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Shelina Jaffer
Faith

Global group helps deaf Muslims embrace their faith

For years Nashiru Abdulai sat on the sidelines of his faith.

Unlike his non-Muslim classmates at a school for the deaf, his local mosque didn’t offer interpretation services or other accommodations to help him participate in Islamic worship.

He gave up trying to access the mosque for a time. “Every time I’d go to a mosque, I’d sit there and I’d just watch the speaker and I couldn’t understand a word that person was saying,” Abdulai said through an interpreter.

But the 38-year old Ghanaian-born Virginian, who has been deaf since contracting meningitis at the age of 10, also made a promise to other young Ghanaians before moving to America at age 19 that he would establish an organization for deaf Muslims.

Abdulai made good on that promise in 2005 by co-founding Global Deaf Muslim — a growing movement trying to make inroads to the community that had marginalized them from even the most basic Muslim rituals. They’re working on translating Islamic terms into sign language, partnering with other Muslim groups to make community events accessible, and sponsoring Muslim education for the deaf. Late last year the group met in Qatar with delegates from over 50 countries to start opening Islam to the deaf — the first international conference of its kind, to his knowledge.

If successful, the opening of Islamic prayer to the deaf could be one of the largest, if most subtle, changes that Islam has seen in recent years, in terms of people affected. As many as 55 million Muslims may be hearing impaired, Abdulai says — a conservative estimate, considering that Muslims account for 23 percent of the world population, according to the Pew Research Center, and the World Health Organization counts 360 million hearing-impaired people worldwide.

But the effort also touches on some of Islam’s most complex debates: How should one translate the Quran and its terms? Should deaf Muslims study holy texts in Arabic Sign Language, hewing closely to the original words, or American Sign Language, which is more widely used in North America? Should the Quran be translated at all?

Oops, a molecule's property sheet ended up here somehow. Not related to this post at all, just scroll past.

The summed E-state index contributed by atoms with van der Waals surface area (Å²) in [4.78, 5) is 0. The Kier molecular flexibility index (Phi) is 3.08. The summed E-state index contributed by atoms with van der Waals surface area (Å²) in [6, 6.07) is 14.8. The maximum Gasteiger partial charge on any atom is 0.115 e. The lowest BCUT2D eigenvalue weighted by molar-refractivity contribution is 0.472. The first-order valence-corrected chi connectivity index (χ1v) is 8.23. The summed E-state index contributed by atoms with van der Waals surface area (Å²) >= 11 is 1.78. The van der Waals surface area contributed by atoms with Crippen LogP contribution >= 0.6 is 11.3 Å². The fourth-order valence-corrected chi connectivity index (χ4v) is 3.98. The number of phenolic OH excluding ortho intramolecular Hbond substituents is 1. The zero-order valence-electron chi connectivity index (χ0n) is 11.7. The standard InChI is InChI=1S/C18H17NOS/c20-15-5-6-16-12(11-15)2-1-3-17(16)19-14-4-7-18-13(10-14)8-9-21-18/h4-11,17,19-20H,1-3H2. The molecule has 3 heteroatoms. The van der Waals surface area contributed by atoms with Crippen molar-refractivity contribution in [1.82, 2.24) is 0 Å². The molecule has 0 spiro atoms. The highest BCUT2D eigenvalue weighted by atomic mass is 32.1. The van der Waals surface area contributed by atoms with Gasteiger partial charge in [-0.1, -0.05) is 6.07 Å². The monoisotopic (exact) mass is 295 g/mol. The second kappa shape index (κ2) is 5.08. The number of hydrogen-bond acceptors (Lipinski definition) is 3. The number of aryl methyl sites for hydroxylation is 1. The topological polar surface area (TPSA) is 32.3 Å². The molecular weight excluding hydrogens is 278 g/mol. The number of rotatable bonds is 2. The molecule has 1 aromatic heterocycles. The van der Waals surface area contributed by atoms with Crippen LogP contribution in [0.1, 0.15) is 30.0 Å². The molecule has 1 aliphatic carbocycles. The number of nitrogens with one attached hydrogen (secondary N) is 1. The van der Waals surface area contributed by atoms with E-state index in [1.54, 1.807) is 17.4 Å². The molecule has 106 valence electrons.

Awareness and inclusion

While attending the National Technical Institute for the Deaf — part of the Rochester Institute of Technology in Rochester, New York — Abdulai joined other deaf Muslim students there to form Global Deaf Muslim in 2005. GDM now has chapters in California, Virginia, Minnesota, Illinois and Texas — as well as in Canada and Ghana.

GDM has one overarching priority: Translating the Quran itself into sign language — a task that is anything but straightforward. It means offering the Quran through video, breaking a tradition of translating the holy revelations in book form. It also requires a unique full-time team of two Islamic scholars, two American Sign Language interpreters, five deaf Muslim signers who work in American Sign Language, and three video technicians. GDM is now raising $480,000 to fund the effort.

Because Muslim worship relies heavily on oral teaching of the Quran and oral prayer, many deaf people have long felt isolated. “Information about Islam is seldom available in sign language, making it difficult to educate deaf Muslims about Islam and for individuals to conduct their own research,” GDM explains on its website — describing the situation as a “systematic exclusion of Deaf Muslims” from mosques and Islamic organizations.

Farishta Normohamad, a 20-year old, hearing-impaired Canadian, has felt the consequences personally. She had to teach herself to read the Quran, her twin sister Palvasha recalls. Indeed, added Abdulai, many deaf Muslims have been taught hardly anything about Islam at all, and may not even know the ritual prayers that many Muslims recite five times daily.

Daoud Nassimi, a professor of Islam at Shenandoah University and Nova College who is helping GDM to translate the Quran into ASL, says the main obstacle deaf Muslims face is the general lack of awareness of their existence.

Even religious leaders, or Imams, are under the impression that there could only be a few deaf Muslims in their community. But Nassimi points out that even when leaders are aware of their existence, they are not aware of their needs.